PCV2 was detected using a previously described PCR protocol.1212 Larochelle R, Antaya M, Morin M, Magar R. Typing of porcine circovirus in clinical specimens by multiplex PCR. J Virol Methods. 1999;80(1):69-75. Primers for UTV2 were selected using the Vector NTI Advance 10 Software (sense: 5′-GTG GCA GTG ATA TTG CAT CG-3′ and antisense: 5′-TGG CAG TCA TTG AAT GGA AA-3′). PCR mix conditions were the following: 2.5 µL of 10× buffer, 1.5 mM of MgCl2, 200 µM of dNTPs, 20 pmol of each primer, 1 U of Taq DNA polymerase (Ludwig Biotecnologia, Brazil), 2 µL of DNA sample and water up to 25 µL. PCR thermal cycle was performed with an initial cycle of 95 °C for 2 min, 35 cycles at 95 °C for 30 s, 50 °C for 1 min, 72 °C for 1 min and a final extension at 72 °C for 5 min, which amplified a product of 250 base pairs (bp). For the phylogenetic analysis, primers were selected in order to cover the entire VP gene using Vector NTI Advance 10 software (Table 1). PCR mix and thermal conditions for each PCR were the same as described above. The sequences were randomly selected from distinct herds and the amplified DNA samples (30–45 ng) were purified with NucleoSpin® II kit, (Macherey-Nagel, Germany), labeled with 3.2 pmol of each primer (Table 1) and 2 µL of BigDye Terminator v3.1 Cycle Sequencing RR-100 (Applied Biosystems, USA) using the automatic sequencer ABI-PRISM 3100 Genetic Analyzer, armed with 50 cm capillaries and POP6 polymer (Applied Biosystems, USA).

Table 1
Primers selected to sequence VP gene of UTV2.

Phylogenetic analysis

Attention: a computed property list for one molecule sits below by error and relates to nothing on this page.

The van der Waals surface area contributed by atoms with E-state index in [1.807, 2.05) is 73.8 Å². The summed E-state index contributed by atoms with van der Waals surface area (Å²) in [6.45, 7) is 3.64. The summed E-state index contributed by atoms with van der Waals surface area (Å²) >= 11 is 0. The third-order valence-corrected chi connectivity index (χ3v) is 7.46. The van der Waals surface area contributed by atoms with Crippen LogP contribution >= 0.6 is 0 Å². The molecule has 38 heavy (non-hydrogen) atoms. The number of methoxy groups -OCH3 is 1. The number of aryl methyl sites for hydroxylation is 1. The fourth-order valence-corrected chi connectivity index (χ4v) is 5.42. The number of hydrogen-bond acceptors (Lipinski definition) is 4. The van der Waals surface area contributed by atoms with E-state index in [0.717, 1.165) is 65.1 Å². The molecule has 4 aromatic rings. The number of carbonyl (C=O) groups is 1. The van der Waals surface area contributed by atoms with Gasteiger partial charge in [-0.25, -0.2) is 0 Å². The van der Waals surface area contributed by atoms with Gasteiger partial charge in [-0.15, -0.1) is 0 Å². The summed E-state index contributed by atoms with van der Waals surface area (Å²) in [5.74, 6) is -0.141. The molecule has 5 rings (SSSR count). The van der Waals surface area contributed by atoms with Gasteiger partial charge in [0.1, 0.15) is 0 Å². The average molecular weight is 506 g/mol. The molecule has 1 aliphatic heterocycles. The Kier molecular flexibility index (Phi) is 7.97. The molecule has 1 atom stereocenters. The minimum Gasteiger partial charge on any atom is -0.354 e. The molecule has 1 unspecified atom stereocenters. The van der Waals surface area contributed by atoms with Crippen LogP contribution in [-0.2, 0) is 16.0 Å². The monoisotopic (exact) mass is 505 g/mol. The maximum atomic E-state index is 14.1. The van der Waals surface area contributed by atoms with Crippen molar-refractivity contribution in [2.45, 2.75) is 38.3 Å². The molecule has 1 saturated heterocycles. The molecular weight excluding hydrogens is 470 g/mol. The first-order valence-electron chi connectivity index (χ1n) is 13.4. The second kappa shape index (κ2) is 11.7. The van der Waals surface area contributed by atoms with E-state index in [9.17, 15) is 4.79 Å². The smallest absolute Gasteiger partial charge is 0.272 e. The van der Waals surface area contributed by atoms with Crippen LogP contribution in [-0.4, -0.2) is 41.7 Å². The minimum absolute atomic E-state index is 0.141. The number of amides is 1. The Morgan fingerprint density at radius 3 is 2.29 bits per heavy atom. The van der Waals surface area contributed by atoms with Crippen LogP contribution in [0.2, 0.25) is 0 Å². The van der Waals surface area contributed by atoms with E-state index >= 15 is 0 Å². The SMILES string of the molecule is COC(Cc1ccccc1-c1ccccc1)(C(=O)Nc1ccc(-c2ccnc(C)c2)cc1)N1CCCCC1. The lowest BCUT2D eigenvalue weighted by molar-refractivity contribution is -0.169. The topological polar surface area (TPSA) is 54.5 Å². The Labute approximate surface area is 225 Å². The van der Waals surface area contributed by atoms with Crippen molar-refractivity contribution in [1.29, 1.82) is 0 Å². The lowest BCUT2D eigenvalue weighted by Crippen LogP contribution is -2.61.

The VP data set was composed by assembled sequences (DNA Baser version 3.0 Software) from this study (JQ700067–JQ700072) and sequences retrieved from Genbank EU200671–EU200677, JN990266–JN990269 from China, FJ982246–FJ982255 from Great Britain, JQ425257–JQ425259 from United States, JF738350, JF738351, JF738357, JF738362, JF738364, JF738366–JF738368 from Romania and GQ869539, GQ869540, GQ869542, GQ869543 from Germany. An UTV1 sequence (EU200668) was used as outgroup in the phylogenetic analysis. The VP data set was aligned using MEGA Software version 4.0.1313 Tamura K, Dudley J, Nei M, Kumar S. MEGA4: Molecular Evolutionary Genetics Analysis (MEGA) software version 4.0. Mol Biol Evol. 2007;24(8):1596-1599. The phylogenetic analysis was performed using two methods: a heuristic search using PAUP 4.0.b software1414 Swofford DL. PAUP* phylogenetic analysis using parsimony (*andother methods). Version 4.0b. MA: Sinauer Associates; 2002. with a support of 1000 bootstrap repetitions and a Bayesian Inference (BI) was conducted with MrBayes 3.1.2 software.1515 Huelsenbeck JP, Ronquist F. MRBAYES: Bayesian inference of phylogeny. Bioinformatics. 2001;17(8):754-755. The substitution models for these approaches were found using MrMODELTEST with the AIC criterion. For the BI method, four Markov chains, one cold and three heated were used and the run was set for 2 × 106 generations, with trees sampled every 100 generations. Trees generated prior to stationary phase were discarded as “burn-in”.